Washington Post Readers Question Michael S. Horton

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SolaGratia

Puritan Board Junior
Washington Post readers asked Prof. Horton questions about his book Christless Christiantity. The questions are asked in a discussion panel, see the link below:

Washingtonpost Viewpoint: Dr. Michael S. Horton

Here is an excerpt:

San Francisco, Calif.: Last week at my Catholic church in northern California, numerous people got up and walked out when the pastor urged the congregation to vote for Proposition 8 during his sermon.

If you think there should be one, where should the line be drawn today between church and state on issues like Prop 8 and others?

Rev. Dr. Michael S. Horton: There is a big difference between preaching, teaching, and applying God's Word to God's people and enforcing that Word through specific policy prescriptions. As a minister, I can say that's it's a strange and terrifying thing to step into a pulpit and speak in God's name. It's downright dangerous, not because of the people's judgment but because of God's. Am I really saying what he has told me today, right here in this passage today? Or am I full of hot air? Am I respecting the limited authority he has given me by his Word or am I using it as my own bully-pulpit to vent my opinions?

I am obliged by this Word to teach that marriage is a divine ordinance established between one man and one woman, but I do not believe that I have any divine warrant for binding the consciences of God's people to vote for or against a particular policy regarding the state's proper ordering of the common life of my neighbors. I've discussed this proposition with a number of friends and colleagues and even though we hold the same view of marriage as divinely instituted, there are differences over specific public policies.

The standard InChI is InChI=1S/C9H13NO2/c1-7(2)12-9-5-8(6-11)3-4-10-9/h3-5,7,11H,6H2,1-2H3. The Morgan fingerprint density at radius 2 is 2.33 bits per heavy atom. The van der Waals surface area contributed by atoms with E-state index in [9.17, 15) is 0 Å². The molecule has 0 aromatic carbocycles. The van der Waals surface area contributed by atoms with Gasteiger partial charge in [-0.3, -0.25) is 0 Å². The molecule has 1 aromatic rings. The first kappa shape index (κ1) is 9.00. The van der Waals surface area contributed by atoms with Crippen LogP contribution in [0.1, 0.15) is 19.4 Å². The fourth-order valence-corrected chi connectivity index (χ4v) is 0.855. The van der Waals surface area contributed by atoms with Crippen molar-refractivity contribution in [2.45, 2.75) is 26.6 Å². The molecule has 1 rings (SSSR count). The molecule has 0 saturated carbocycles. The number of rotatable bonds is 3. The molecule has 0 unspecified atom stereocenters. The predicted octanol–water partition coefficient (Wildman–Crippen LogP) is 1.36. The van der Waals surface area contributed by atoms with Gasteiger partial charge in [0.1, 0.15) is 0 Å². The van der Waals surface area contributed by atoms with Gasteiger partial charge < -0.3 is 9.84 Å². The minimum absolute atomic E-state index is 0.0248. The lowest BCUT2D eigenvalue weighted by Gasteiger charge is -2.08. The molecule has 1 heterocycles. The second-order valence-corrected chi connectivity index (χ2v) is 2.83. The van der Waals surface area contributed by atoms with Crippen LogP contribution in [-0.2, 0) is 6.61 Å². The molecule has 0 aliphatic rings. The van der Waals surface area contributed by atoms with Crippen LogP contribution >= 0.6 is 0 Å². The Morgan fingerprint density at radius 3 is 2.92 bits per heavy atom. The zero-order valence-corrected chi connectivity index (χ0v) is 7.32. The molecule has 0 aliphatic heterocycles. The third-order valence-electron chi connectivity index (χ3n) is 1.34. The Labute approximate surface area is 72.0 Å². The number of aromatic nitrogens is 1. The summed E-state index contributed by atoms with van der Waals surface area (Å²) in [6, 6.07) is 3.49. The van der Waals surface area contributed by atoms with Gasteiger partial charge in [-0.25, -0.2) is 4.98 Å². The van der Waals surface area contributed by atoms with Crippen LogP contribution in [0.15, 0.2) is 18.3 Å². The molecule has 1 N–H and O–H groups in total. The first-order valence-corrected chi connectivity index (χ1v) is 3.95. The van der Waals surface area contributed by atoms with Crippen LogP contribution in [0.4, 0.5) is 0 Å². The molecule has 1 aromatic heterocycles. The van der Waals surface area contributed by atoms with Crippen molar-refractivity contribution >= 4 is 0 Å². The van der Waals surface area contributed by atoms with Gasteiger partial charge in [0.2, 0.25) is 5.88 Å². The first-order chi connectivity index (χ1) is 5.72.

calgal

Puritan Board Graduate
Nice discussion. And Horton's book makes too much sense. :worms:

Atglen, Pa.: Dear Dr. Horton,

What happened to the church being a change agent? It seems we are being changed by our culture. I have been a Christian for 15 years and I am feeling tired and bored with modern day sermons which have no real challenge. I am longing to once again see reverence and awe for God instead of Him just being our buddy. Thank you, John

Rev. Dr. Michael S. Horton: Couldn't agree more, John. In Isaiah 6, God appears to the prophet in a vision, enthroned in majesty, and Isaiah-called by God to pronounce his judgment on Israel-now finds himself "undone" in the presence of the holy God. "For I am a man of unclean lips and dwell among a people of unclean lips. For my eyes have seen the Holy One." In the vision, an angel cleanses Isaiah's lips and God says, "Your sins are forgiven." Absolved, the prophet rises to his feet and begs God to let him preach the Good News to his people: "Here I am, Lord, send me!"

The church needs a reality check. We need to be confronted not with charismatic communicators, slick salesmen, frustrated politicians and thespians, and "life coaches," but with the Triune God whose holiness stops us in our tracks and provokes us to cry out for Christ as the only Mediator between God and human beings. It's not by making the Bible culturally relevant, but by simply letting God establish his own relevance that genuine forgiveness and transformation is possible
 

Semper Fidelis

2 Timothy 2:24-25
Staff member
This is worth putting on a placard on the door of a Church:

Norfolk, Va.: What do you consider to be the greatest threat to Orthodox (biblical) Christianity today?

Rev. Dr. Michael S. Horton: Shallowness. It is far worse than heresy. At least heretics take the gospel seriously enough to distort and deny it. And heresy always makes the church think more deeply about what it believes and why it believes it. However, shallowness is deadly for the Christian Faith.